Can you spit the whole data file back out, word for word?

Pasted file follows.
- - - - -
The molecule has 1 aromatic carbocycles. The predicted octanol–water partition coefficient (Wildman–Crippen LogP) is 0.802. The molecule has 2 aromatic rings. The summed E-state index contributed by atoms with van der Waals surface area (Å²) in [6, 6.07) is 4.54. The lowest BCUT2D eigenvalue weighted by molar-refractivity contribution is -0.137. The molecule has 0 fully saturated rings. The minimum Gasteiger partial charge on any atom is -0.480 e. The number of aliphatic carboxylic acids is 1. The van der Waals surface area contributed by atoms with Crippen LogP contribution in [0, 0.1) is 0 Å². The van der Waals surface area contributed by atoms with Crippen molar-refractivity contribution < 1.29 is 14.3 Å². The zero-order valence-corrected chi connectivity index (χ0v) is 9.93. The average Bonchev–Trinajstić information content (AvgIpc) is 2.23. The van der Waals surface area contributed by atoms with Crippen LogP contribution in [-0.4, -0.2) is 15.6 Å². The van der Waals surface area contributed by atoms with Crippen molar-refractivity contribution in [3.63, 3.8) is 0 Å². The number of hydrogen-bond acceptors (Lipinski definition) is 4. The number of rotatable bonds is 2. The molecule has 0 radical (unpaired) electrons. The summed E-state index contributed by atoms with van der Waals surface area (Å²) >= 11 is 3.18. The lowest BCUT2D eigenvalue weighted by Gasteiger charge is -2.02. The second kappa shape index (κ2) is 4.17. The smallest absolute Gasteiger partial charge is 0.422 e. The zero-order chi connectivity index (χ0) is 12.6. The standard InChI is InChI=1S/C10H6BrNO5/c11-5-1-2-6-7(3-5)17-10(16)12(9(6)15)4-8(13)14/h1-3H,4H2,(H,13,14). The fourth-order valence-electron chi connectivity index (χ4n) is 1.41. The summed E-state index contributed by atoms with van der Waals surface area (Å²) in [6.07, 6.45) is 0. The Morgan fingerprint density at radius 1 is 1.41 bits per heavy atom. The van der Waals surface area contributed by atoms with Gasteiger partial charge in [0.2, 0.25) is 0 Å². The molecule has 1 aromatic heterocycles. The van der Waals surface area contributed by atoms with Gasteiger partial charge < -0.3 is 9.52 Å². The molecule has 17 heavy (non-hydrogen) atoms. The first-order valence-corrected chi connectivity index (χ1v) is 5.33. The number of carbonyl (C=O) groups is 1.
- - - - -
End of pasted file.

The molecule has 1 aromatic carbocycles. The predicted octanol–water partition coefficient (Wildman–Crippen LogP) is 0.802. The molecule has 2 aromatic rings. The summed E-state index contributed by atoms with van der Waals surface area (Å²) in [6, 6.07) is 4.54. The lowest BCUT2D eigenvalue weighted by molar-refractivity contribution is -0.137. The molecule has 0 fully saturated rings. The minimum Gasteiger partial charge on any atom is -0.480 e. The number of aliphatic carboxylic acids is 1. The van der Waals surface area contributed by atoms with Crippen LogP contribution in [0, 0.1) is 0 Å². The van der Waals surface area contributed by atoms with Crippen molar-refractivity contribution < 1.29 is 14.3 Å². The zero-order valence-corrected chi connectivity index (χ0v) is 9.93. The average Bonchev–Trinajstić information content (AvgIpc) is 2.23. The van der Waals surface area contributed by atoms with Crippen LogP contribution in [-0.4, -0.2) is 15.6 Å². The van der Waals surface area contributed by atoms with Crippen molar-refractivity contribution in [3.63, 3.8) is 0 Å². The number of hydrogen-bond acceptors (Lipinski definition) is 4. The number of rotatable bonds is 2. The molecule has 0 radical (unpaired) electrons. The summed E-state index contributed by atoms with van der Waals surface area (Å²) >= 11 is 3.18. The lowest BCUT2D eigenvalue weighted by Gasteiger charge is -2.02. The second kappa shape index (κ2) is 4.17. The smallest absolute Gasteiger partial charge is 0.422 e. The zero-order chi connectivity index (χ0) is 12.6. The standard InChI is InChI=1S/C10H6BrNO5/c11-5-1-2-6-7(3-5)17-10(16)12(9(6)15)4-8(13)14/h1-3H,4H2,(H,13,14). The fourth-order valence-electron chi connectivity index (χ4n) is 1.41. The summed E-state index contributed by atoms with van der Waals surface area (Å²) in [6.07, 6.45) is 0. The Morgan fingerprint density at radius 1 is 1.41 bits per heavy atom. The van der Waals surface area contributed by atoms with Gasteiger partial charge in [0.2, 0.25) is 0 Å². The molecule has 1 aromatic heterocycles. The van der Waals surface area contributed by atoms with Gasteiger partial charge < -0.3 is 9.52 Å². The molecule has 17 heavy (non-hydrogen) atoms. The first-order valence-corrected chi connectivity index (χ1v) is 5.33. The number of carbonyl (C=O) groups is 1.